A working group of the National Collegiate Athletic Association has proposed an interpretation of existing policies to create paths for transgender athletes to compete on teams. This is the first time that the NCAA, in any capacity, has offered advice on this issue.
The interpretation endorsed by the NCAA’s Committee on Competitive Safeguards and Medical Aspects of Sports is nearly identical to a set of recommendations issued in a report earlier this year  by the National Center on Lesbian Rights and the Women’s Sports Foundation. The NCAA’s national office staff are “reviewing the interpretation to determine if it sufficiently addresses the issue or if there is a need for further legislation.” If any legislation is needed, then it would be considered by the NCAA’s membership during its upcoming 2011-12 legislative cycle.
Under the proposed interpretation, a male athlete transitioning to female would be permitted to play on a women’s team if "that athlete has undergone testosterone suppression treatment for at least one year.” The member institution would have to provide the NCAA with “written documentation of testosterone suppression for the year of treatment” and “documentation of ongoing monitoring” to be eligible to play on a women’s team.
In the instance of a female athlete transitioning to male, the athlete would be permitted to play on a men’s team at any time. If the athlete wants hormone treatment, however, then the athlete “must get a medical exception for the use of testosterone before being eligible to participate in intercollegiate athletics” because the substance is on the NCAA’s banned drug list .
Athletes who transition socially, but do not seek hormone treatment, also have the option to compete for their “birth-gender team.”
NCAA officials did not return requests for comment about the proposed interpretation. The announcement was posted on the NCAA's website Tuesday, but was removed, and an NCAA official said it had been placed there before it was scheduled to be released. The article said that the association “acknowledged the need to clarify existing guidance, which recommends a student-athlete compete in the gender recognized on his or her state documentation, such as a driver’s license.”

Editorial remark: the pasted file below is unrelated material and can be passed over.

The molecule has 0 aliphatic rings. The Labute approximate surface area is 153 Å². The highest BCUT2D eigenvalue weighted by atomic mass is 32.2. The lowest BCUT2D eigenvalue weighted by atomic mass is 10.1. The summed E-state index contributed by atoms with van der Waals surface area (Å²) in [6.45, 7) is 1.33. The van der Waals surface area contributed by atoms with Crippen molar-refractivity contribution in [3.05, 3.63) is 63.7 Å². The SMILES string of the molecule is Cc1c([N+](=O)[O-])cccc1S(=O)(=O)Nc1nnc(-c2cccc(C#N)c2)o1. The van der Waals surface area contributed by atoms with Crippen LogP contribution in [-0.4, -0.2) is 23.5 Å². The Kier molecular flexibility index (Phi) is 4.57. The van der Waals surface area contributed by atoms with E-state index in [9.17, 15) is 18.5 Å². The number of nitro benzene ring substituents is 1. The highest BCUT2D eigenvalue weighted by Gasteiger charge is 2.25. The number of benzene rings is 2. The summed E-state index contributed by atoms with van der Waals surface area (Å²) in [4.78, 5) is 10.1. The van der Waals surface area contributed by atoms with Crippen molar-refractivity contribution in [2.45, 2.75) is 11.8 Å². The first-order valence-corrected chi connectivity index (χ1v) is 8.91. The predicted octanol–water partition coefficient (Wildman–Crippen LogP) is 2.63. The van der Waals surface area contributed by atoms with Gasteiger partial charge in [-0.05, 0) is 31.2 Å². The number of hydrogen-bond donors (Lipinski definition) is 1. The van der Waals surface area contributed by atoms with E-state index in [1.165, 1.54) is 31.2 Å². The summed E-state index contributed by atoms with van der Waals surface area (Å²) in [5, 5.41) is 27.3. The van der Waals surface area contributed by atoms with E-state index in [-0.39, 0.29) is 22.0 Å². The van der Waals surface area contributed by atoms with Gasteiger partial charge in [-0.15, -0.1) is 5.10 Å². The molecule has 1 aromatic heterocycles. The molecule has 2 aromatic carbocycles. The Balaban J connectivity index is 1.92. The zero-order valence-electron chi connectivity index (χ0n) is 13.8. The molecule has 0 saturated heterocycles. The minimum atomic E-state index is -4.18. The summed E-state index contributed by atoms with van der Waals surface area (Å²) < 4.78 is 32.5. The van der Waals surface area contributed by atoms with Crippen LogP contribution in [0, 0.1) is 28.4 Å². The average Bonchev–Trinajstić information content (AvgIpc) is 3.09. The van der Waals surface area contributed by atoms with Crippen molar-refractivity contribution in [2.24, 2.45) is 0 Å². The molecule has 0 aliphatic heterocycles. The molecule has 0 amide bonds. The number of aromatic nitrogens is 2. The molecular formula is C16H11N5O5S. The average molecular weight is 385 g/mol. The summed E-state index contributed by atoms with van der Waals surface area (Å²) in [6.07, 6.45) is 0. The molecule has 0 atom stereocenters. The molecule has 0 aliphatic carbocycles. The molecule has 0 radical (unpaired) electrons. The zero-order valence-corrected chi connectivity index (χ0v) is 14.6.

Last month, Kye Allums, a George Washington University junior and player on its women’s basketball team, publicly came out as a transgender man . Allums is believed by many to be the first openly transgender person to play Division I college basketball, though not the first to play on an intercollegiate team.
Transgender advocates believe Allums’s coming out spurred the need for a formal clarification from the NCAA as to how these athletes should be treated. Some experts, however, have been urging action  on the issue for years.
“Kye put a face on this,” said Helen J. Carroll, director of the National Center for Lesbian Rights’ sports project. “It’s not just another issue now.
“I’m very encouraged that the NCAA is moving forward in a positive way including transgendered student-athletes in a way that’s practical and works. It’s a very exciting time for the entire transgendered community.”
Carroll added that this move by the NCAA may make it easier for transgender athletes to publicly come out about their status now that they know how they can maintain their eligibility to play sports.
Nancy Hogshead-Makar, senior director of advocacy for the Women’s Sports Foundation and professor at Florida Coastal School of Law, echoed Carroll’s praise. Given the NCAA’s work with her organization, she noted that she was not surprised by the association’s move.
“This is very consistent with all of the other things that they’ve done recently,” Hogshead-Makar said. “This is not inconsistent with work the NCAA has done on drug and alcohol abuse, eating disorders, pregnant athletes, etc. This is consistent with making sure that the most number of people can share in the educational experience called sports. It’s about breaking down barriers.”